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[pot-er] /ˈpɒt ər/
verb (used without object), noun, Chiefly British.
putter1 .
Origin of potter2
1520-30; frequentative of obsolete, dial. pote to push, poke, Middle English poten, Old English potian to push, thrust. See put, -er6
Related forms
potterer, noun
potteringly, adverb Unabridged
Based on the Random House Dictionary, © Random House, Inc. 2017.
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Examples from the Web for pottering
Historical Examples
  • A week ago, while he was pottering about the mine, he slipped down a ladder and broke his leg.

    The Major Ralph Connor
  • Then she saw old Lawdor pottering in and out of a room into which she had not yet looked.

    The Girl from Sunset Ranch Amy Bell Marlowe
  • Down below I could see Murray in a corner of the yard, pottering over a sick duck.

  • He left the room and she heard him pottering in the kitchen.

    The Paliser case Edgar Saltus
  • He was cut out for the business; never happier than when he was pottering about at the works.

  • Just as if we hadn't had enough tinkering and pottering lately.

  • Barjols is quite out of the beaten track, although this pottering little line, which eventually reaches Arles, passes near it.

    A Spring Walk in Provence Archibald Marshall
  • And what a pottering old rascal Charley was among the stone walls.

    Ravenshoe Henry Kingsley
  • The shabby old laundress who had made my bed and served my breakfast was pottering about the rooms.

    My First Book: Various
  • They are dull creatures: it's pottering about so dull and sleepy a place, I suppose.

    Memoirs of a Midget Walter de la Mare
British Dictionary definitions for pottering


a person who makes pottery


(intransitive; often foll by about or around) to busy oneself in a desultory though agreeable manner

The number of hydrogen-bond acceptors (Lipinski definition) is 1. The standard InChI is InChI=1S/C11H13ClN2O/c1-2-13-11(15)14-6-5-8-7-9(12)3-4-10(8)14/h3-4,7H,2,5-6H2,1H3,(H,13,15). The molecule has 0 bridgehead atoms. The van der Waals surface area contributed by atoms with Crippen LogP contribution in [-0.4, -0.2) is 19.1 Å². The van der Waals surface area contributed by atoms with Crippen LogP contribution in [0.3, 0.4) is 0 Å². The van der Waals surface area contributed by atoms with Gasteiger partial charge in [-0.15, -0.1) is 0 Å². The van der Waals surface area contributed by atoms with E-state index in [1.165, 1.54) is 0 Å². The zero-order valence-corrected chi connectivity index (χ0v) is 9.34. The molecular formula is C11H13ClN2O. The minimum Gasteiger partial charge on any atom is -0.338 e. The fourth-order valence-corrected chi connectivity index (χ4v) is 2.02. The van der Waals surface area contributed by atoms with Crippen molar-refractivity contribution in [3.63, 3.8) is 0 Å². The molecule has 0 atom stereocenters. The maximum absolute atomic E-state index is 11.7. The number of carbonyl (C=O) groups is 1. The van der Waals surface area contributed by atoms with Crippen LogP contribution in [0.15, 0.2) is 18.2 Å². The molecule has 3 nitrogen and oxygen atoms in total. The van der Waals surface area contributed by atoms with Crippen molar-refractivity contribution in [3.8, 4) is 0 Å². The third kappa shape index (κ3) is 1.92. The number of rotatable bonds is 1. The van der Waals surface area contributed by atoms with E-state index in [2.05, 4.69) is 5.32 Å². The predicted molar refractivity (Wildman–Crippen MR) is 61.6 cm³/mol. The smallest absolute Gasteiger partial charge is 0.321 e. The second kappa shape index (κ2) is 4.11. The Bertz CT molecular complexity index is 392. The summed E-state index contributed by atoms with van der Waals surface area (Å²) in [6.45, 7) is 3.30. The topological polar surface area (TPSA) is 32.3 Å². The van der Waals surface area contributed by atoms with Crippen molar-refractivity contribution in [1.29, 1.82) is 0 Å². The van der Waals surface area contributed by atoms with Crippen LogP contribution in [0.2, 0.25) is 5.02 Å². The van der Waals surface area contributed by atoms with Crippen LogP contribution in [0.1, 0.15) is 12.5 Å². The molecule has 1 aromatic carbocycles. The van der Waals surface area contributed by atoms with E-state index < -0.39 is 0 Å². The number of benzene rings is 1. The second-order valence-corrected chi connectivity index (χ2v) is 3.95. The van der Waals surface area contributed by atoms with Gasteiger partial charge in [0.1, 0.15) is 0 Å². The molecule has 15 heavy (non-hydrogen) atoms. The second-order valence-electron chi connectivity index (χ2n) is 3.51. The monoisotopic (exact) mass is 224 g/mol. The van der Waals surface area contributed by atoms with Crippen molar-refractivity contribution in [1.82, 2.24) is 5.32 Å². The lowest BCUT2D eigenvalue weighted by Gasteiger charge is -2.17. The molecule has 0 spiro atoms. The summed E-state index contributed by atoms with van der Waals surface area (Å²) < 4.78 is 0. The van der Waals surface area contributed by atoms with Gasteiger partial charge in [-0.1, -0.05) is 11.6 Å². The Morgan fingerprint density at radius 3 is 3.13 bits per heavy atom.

(intransitive; often foll by along or about) to move with little energy or direction: to potter about town
(transitive) usually foll by away. to waste (time): to potter the day away
the act of pottering
Derived Forms
potterer, especially (US & Canadian) putterer, noun
Word Origin
C16 (in the sense: to poke repeatedly): from Old English potian to thrust; see put


(Helen) Beatrix. 1866–1943, British author and illustrator of children's animal stories, such as The Tale of Peter Rabbit (1902)
Dennis (Christopher George). 1935–94, British dramatist. His TV plays include Pennies from Heaven (1978), The Singing Detective (1986), and Blackeyes (1989)
Paulus. 1625–54, Dutch painter, esp of animals
Stephen. 1900–70, British humorist and critic. Among his best-known works are Gamesmanship (1947) and One-Upmanship (1952), on the art of achieving superiority over others
Collins English Dictionary - Complete & Unabridged 2012 Digital Edition
© William Collins Sons & Co. Ltd. 1979, 1986 © HarperCollins
Publishers 1998, 2000, 2003, 2005, 2006, 2007, 2009, 2012
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Word Origin and History for pottering



"maker of pots" (they also sometimes doubled as bell-founders), late Old English pottere "potter," reinforced by Old French potier "potter," agent noun from root of pot (n.1). As a surname from late 12c. Potter's field (1520s) is Biblical, a ground where clay suitable for pottery was dug, later purchased by high priests of Jerusalem as a burying ground for strangers, criminals, and the poor (Matt. xxvii:7). An older Old English word for "potter" was crocwyrhta "crock-wright."


"occupy oneself in a trifling way," 1740, earlier "to poke again and again" (1520s), frequentative of obsolete verb poten "to push, poke," from Old English potian "to push" (see put (v.)). Sense of "occupy oneself in a trifling way" is first recorded 1740. Related: Pottered; pottering.

Online Etymology Dictionary, © 2010 Douglas Harper
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